Although a person who has anorexia nervosa will typically be in denial when it comes to the problem, the reality is that the disorder is deadly. The good news is that it is curable for as long as it is addressed as soon as the symptoms appear. Through proper treatment along with family and friends’ support, an anorexic can break free from the self-destructive cycle and live a normal and happy life.
Bulimia nervosa is one type of eating disorder that is serious and could be life-threatening as well. This disorder seems to affect more young women than men. A person with bulimia nervosa, otherwise known as a bulimic, ingests so much food, or binges before working on ridding her body of food and extra calories in a number of ways. She may begin fasting, perform excessive exercises, and force herself to vomit, or take laxatives. This particular behavior supposedly functions to alleviate the stress an individual is experiencing and ease anxiety too. Bulimia nervosa is considered to be a psychiatric kind of illness as it is the consequence of an individual’s extreme concern for her self-image and how to control her weight.
This disorder poses a very real problem to one’s health. The practice of bingeing or purging can result in severe damage and could eventually lead to the death of the individual. Although this risk is less than when one has anorexia nervosa, it is still there and needs to be managed properly. When a person binges, there could be the danger of rupturing the stomach. With purging, the risk of heart failure is increased because of the loss of essential minerals like potassium. Vomiting can also result in other health problems. The earliest possible treatment is recommended for the disorder to avoid more serious consequences.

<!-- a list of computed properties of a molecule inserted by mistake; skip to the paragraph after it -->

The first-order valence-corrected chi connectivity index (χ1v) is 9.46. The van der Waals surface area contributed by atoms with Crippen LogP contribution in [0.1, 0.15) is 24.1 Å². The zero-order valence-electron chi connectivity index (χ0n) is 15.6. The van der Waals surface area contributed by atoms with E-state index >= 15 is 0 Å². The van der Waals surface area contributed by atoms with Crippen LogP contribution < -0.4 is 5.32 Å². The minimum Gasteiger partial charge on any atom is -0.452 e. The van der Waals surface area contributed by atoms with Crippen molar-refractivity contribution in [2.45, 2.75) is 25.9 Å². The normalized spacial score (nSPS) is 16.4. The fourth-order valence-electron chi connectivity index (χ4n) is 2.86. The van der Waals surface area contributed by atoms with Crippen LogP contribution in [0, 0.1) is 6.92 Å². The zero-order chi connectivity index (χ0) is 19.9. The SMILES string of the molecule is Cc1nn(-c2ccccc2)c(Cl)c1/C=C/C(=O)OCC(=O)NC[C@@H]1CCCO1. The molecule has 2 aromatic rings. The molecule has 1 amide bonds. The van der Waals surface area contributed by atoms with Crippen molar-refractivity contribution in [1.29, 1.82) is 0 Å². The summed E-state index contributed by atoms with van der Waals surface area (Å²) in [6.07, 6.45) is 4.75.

Every person has at one time or another gone through the experience of having trouble sleeping, and waking up the next day feeling tired. However, if these particular sleep problems become regular and interfere in a person’s day to day routine or affects his ability to perform regular tasks, it is a sign that the individual may actually be suffering from sleep disorder. Sleep disorders must not be taken lightly since they could cause a number of health problems and have long-term effects on a person’s emotional stability and productivity. Being able to recognize the symptoms of sleep disorder is the first step towards getting proper treatment from a doctor.